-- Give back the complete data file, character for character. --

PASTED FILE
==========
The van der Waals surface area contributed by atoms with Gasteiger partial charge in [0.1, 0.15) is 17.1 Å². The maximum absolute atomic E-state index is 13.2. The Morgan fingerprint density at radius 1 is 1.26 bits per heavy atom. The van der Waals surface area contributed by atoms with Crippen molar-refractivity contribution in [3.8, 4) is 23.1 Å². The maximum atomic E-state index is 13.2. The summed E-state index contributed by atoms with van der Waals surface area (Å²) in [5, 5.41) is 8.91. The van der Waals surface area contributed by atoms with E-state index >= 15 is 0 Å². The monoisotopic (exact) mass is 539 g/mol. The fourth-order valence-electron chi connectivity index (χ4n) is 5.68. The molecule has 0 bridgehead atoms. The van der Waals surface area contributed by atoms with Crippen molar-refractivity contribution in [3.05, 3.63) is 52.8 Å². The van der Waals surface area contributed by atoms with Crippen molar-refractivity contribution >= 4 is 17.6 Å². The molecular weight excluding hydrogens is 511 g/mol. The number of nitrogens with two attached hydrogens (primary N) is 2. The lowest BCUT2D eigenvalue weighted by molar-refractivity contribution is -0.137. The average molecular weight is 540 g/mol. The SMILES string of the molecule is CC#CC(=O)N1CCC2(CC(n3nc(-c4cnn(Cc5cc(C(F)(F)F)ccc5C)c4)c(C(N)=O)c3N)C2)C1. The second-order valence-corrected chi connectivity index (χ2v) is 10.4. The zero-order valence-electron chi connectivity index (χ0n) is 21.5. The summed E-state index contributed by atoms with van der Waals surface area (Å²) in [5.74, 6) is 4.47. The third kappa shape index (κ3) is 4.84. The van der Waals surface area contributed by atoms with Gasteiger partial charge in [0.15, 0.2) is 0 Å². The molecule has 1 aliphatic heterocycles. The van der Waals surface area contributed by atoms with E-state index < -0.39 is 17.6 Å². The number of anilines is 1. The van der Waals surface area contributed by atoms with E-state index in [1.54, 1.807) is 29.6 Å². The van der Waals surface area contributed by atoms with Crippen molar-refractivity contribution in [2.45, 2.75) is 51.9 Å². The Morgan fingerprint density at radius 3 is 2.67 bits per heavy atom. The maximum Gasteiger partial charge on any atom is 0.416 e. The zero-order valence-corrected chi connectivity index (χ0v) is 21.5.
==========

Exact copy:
The van der Waals surface area contributed by atoms with Gasteiger partial charge in [0.1, 0.15) is 17.1 Å². The maximum absolute atomic E-state index is 13.2. The Morgan fingerprint density at radius 1 is 1.26 bits per heavy atom. The van der Waals surface area contributed by atoms with Crippen molar-refractivity contribution in [3.8, 4) is 23.1 Å². The maximum atomic E-state index is 13.2. The summed E-state index contributed by atoms with van der Waals surface area (Å²) in [5, 5.41) is 8.91. The van der Waals surface area contributed by atoms with E-state index >= 15 is 0 Å². The monoisotopic (exact) mass is 539 g/mol. The fourth-order valence-electron chi connectivity index (χ4n) is 5.68. The molecule has 0 bridgehead atoms. The van der Waals surface area contributed by atoms with Crippen molar-refractivity contribution in [3.05, 3.63) is 52.8 Å². The van der Waals surface area contributed by atoms with Crippen molar-refractivity contribution >= 4 is 17.6 Å². The molecular weight excluding hydrogens is 511 g/mol. The number of nitrogens with two attached hydrogens (primary N) is 2. The lowest BCUT2D eigenvalue weighted by molar-refractivity contribution is -0.137. The average molecular weight is 540 g/mol. The SMILES string of the molecule is CC#CC(=O)N1CCC2(CC(n3nc(-c4cnn(Cc5cc(C(F)(F)F)ccc5C)c4)c(C(N)=O)c3N)C2)C1. The second-order valence-corrected chi connectivity index (χ2v) is 10.4. The zero-order valence-electron chi connectivity index (χ0n) is 21.5. The summed E-state index contributed by atoms with van der Waals surface area (Å²) in [5.74, 6) is 4.47. The third kappa shape index (κ3) is 4.84. The van der Waals surface area contributed by atoms with Gasteiger partial charge in [0.15, 0.2) is 0 Å². The molecule has 1 aliphatic heterocycles. The van der Waals surface area contributed by atoms with E-state index < -0.39 is 17.6 Å². The number of anilines is 1. The van der Waals surface area contributed by atoms with E-state index in [1.54, 1.807) is 29.6 Å². The van der Waals surface area contributed by atoms with Crippen molar-refractivity contribution in [2.45, 2.75) is 51.9 Å². The Morgan fingerprint density at radius 3 is 2.67 bits per heavy atom. The maximum Gasteiger partial charge on any atom is 0.416 e. The zero-order valence-corrected chi connectivity index (χ0v) is 21.5.